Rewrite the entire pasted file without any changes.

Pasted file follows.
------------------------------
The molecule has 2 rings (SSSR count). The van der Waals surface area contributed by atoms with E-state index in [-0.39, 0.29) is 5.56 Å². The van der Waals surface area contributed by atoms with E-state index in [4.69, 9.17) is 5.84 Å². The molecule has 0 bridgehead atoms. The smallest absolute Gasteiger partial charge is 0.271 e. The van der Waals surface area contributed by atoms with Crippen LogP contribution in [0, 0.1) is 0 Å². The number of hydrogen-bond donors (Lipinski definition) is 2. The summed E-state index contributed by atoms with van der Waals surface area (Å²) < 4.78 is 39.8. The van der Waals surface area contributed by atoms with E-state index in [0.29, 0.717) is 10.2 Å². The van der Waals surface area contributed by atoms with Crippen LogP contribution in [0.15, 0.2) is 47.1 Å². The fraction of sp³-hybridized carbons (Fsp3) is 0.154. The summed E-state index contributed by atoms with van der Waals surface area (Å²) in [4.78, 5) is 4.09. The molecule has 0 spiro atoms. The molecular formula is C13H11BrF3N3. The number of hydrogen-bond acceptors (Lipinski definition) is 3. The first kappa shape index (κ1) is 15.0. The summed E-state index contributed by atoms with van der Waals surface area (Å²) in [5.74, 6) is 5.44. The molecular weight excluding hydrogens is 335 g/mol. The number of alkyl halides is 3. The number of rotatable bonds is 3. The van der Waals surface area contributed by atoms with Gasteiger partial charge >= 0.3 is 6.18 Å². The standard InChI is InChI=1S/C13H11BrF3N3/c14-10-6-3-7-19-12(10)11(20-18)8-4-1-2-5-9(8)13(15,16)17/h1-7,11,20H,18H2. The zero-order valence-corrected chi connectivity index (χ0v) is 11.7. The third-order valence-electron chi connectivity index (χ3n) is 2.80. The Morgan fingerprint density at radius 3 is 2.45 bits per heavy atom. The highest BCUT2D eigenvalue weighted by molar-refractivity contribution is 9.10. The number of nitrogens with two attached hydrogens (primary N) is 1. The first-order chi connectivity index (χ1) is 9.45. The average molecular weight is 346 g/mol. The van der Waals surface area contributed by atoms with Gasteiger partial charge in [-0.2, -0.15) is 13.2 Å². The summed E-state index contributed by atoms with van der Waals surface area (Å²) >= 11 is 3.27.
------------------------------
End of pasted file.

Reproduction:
The molecule has 2 rings (SSSR count). The van der Waals surface area contributed by atoms with E-state index in [-0.39, 0.29) is 5.56 Å². The van der Waals surface area contributed by atoms with E-state index in [4.69, 9.17) is 5.84 Å². The molecule has 0 bridgehead atoms. The smallest absolute Gasteiger partial charge is 0.271 e. The van der Waals surface area contributed by atoms with Crippen LogP contribution in [0, 0.1) is 0 Å². The number of hydrogen-bond donors (Lipinski definition) is 2. The summed E-state index contributed by atoms with van der Waals surface area (Å²) < 4.78 is 39.8. The van der Waals surface area contributed by atoms with E-state index in [0.29, 0.717) is 10.2 Å². The van der Waals surface area contributed by atoms with Crippen LogP contribution in [0.15, 0.2) is 47.1 Å². The fraction of sp³-hybridized carbons (Fsp3) is 0.154. The summed E-state index contributed by atoms with van der Waals surface area (Å²) in [4.78, 5) is 4.09. The molecule has 0 spiro atoms. The molecular formula is C13H11BrF3N3. The number of hydrogen-bond acceptors (Lipinski definition) is 3. The first kappa shape index (κ1) is 15.0. The summed E-state index contributed by atoms with van der Waals surface area (Å²) in [5.74, 6) is 5.44. The molecular weight excluding hydrogens is 335 g/mol. The number of alkyl halides is 3. The number of rotatable bonds is 3. The van der Waals surface area contributed by atoms with Gasteiger partial charge >= 0.3 is 6.18 Å². The standard InChI is InChI=1S/C13H11BrF3N3/c14-10-6-3-7-19-12(10)11(20-18)8-4-1-2-5-9(8)13(15,16)17/h1-7,11,20H,18H2. The zero-order valence-corrected chi connectivity index (χ0v) is 11.7. The third-order valence-electron chi connectivity index (χ3n) is 2.80. The Morgan fingerprint density at radius 3 is 2.45 bits per heavy atom. The highest BCUT2D eigenvalue weighted by molar-refractivity contribution is 9.10. The number of nitrogens with two attached hydrogens (primary N) is 1. The first-order chi connectivity index (χ1) is 9.45. The average molecular weight is 346 g/mol. The van der Waals surface area contributed by atoms with Gasteiger partial charge in [-0.2, -0.15) is 13.2 Å². The summed E-state index contributed by atoms with van der Waals surface area (Å²) >= 11 is 3.27.